The steps are the same as those that a human trainer would take. Let's imagine we are trying to teach a dog to sit and stay when told "sit". Our first step is to acclimate the dog to the CompanionPro. To get the dog used to the device, it will first give the dogs treats unconditionally. When the human supervising the dog is confident that the dog is happy with the device, they can leave the room and let the dog interact autonomously with it. So far, working with hundreds of dogs in shelters and daycare facilities, we have been able to acclimate over 95% of dogs, across all breeds and ages, to our CompanionPro device.

Throughout training, the device will always make sure that the dog is ready to work, looking for signs that the dog is comfortable and eager to interact. The CompanionPro will then wait for the dog to sit naturally and immediately reward the dog for that behavior. As the dog starts sitting more, the device will then introduce the verbal command "sit". Using an adaptive learning method, the CompanionPro can then increase the duration the dog needs to be sitting to start shaping a stay. Using multiple training sessions, we can gradually increase the “sit and stay” duration from fractions of a second to multiple minutes. When a dog has gone through this process for multiple behaviors, we can start playing games with the dog, asking for multiple behaviors in the same session, so the dog sharpens their understanding of verbal commands. For example, we can rotate between asking for “sit”, “down”, and “recall”.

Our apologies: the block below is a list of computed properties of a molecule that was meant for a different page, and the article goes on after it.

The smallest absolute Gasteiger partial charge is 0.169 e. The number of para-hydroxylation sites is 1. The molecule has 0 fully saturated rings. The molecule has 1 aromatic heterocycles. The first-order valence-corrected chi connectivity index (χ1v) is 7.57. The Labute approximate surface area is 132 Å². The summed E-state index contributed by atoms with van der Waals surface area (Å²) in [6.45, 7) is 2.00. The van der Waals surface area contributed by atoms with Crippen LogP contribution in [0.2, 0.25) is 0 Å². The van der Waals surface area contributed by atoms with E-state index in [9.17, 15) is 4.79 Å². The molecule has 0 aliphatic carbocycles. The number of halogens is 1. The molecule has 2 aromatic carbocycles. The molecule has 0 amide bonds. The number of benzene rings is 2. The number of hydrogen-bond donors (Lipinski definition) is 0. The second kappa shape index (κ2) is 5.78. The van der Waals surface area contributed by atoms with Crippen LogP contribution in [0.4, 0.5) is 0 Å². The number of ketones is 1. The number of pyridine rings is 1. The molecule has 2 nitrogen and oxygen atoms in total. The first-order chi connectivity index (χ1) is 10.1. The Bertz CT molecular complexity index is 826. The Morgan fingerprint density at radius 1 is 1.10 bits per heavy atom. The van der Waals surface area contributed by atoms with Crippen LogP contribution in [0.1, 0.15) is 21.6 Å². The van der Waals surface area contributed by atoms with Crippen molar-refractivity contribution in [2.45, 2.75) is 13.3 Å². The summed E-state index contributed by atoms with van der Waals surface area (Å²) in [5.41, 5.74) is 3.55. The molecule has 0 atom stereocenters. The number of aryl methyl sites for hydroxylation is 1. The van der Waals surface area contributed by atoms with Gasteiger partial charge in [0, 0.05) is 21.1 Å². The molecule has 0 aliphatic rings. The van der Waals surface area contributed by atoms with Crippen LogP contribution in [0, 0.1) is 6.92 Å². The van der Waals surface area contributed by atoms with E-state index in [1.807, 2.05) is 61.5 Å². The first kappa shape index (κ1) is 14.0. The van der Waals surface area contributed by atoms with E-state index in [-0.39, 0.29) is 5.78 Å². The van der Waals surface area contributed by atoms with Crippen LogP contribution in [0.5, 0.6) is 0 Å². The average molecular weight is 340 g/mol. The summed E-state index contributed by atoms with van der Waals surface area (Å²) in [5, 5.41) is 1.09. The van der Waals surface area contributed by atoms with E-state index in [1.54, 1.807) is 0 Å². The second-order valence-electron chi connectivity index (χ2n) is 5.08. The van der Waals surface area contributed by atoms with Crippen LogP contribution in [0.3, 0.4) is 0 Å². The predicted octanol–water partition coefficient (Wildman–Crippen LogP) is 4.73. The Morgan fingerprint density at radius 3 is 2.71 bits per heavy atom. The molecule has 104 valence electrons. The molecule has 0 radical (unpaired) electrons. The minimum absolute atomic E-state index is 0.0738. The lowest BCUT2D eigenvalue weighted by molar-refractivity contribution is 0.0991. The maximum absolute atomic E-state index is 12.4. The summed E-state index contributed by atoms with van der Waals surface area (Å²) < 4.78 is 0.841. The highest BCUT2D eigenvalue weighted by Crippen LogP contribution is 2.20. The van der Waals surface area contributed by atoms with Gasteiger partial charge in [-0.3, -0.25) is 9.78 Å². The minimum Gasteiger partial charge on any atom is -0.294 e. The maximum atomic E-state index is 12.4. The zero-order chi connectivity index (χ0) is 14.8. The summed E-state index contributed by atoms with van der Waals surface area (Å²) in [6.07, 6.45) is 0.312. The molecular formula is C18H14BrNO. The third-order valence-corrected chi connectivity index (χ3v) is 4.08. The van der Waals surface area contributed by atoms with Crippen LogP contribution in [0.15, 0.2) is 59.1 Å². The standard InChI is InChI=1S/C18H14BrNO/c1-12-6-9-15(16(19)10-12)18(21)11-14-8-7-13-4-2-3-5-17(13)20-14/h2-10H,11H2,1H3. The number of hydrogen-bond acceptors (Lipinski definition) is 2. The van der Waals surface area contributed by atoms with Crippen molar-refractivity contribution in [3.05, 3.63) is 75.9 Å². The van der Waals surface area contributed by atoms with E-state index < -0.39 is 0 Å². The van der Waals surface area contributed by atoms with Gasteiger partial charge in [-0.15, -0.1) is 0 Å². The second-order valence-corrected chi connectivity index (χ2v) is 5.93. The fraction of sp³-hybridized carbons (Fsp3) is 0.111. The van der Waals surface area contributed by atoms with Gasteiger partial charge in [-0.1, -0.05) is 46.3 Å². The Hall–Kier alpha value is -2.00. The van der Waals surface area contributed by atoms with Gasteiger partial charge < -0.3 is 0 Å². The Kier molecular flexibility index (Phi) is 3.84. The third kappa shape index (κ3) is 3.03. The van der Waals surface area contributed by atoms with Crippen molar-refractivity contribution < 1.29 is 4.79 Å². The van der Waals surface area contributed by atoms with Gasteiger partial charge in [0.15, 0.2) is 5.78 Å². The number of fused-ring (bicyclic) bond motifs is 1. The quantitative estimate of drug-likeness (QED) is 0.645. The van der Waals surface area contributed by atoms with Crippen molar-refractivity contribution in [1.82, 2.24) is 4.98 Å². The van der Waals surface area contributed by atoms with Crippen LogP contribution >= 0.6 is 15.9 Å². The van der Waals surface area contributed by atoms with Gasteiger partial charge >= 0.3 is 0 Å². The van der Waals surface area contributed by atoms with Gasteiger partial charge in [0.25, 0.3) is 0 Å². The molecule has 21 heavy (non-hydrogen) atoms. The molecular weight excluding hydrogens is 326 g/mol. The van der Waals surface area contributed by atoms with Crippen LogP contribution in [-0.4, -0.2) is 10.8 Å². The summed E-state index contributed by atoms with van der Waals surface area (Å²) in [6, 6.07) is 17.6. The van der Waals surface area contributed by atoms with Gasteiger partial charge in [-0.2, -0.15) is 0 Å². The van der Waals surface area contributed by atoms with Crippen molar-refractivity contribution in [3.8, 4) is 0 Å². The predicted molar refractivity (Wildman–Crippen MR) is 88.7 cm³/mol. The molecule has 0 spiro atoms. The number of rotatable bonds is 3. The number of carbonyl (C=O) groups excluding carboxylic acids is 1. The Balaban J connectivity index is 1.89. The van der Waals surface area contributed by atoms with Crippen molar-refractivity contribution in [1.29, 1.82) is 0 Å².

Using this system running on large desktop GPUs, we have been able to engage dogs in CompanionPro training. The guardians of our testers all reported that their dogs were more responsive to their verbal commands, and generally more attentive when they practiced training at home.

One of the most common conditions treated at the SF SPCA behavior clinic is Separation Anxiety. Dogs with Separation Anxiety become overly distressed when left alone, and can vocalize, have painful GI issues, or destroy furniture when their guardians leave the home. This makes treatment difficult as the dog only presents symptoms when left alone, i.e. when nobody is around to help soothe them. Companion's team collaborated with the SF SPCA behavior team to test the effect of using Companion training as a way to engage dogs with separation anxiety when their guardians leave the home, and reduce signs of distress. Our early results imply that our automated training method may alleviate the symptoms of separation anxiety, thereby improving dogs' welfare and their guardians' quality of life.

After successful training trials and early signs that our technology can help to alleviate separation anxiety, we had our confirmation that autonomous training worked and could benefit dogs and their guardians. The next step was including our technology in a product practical enough to be used in dog businesses.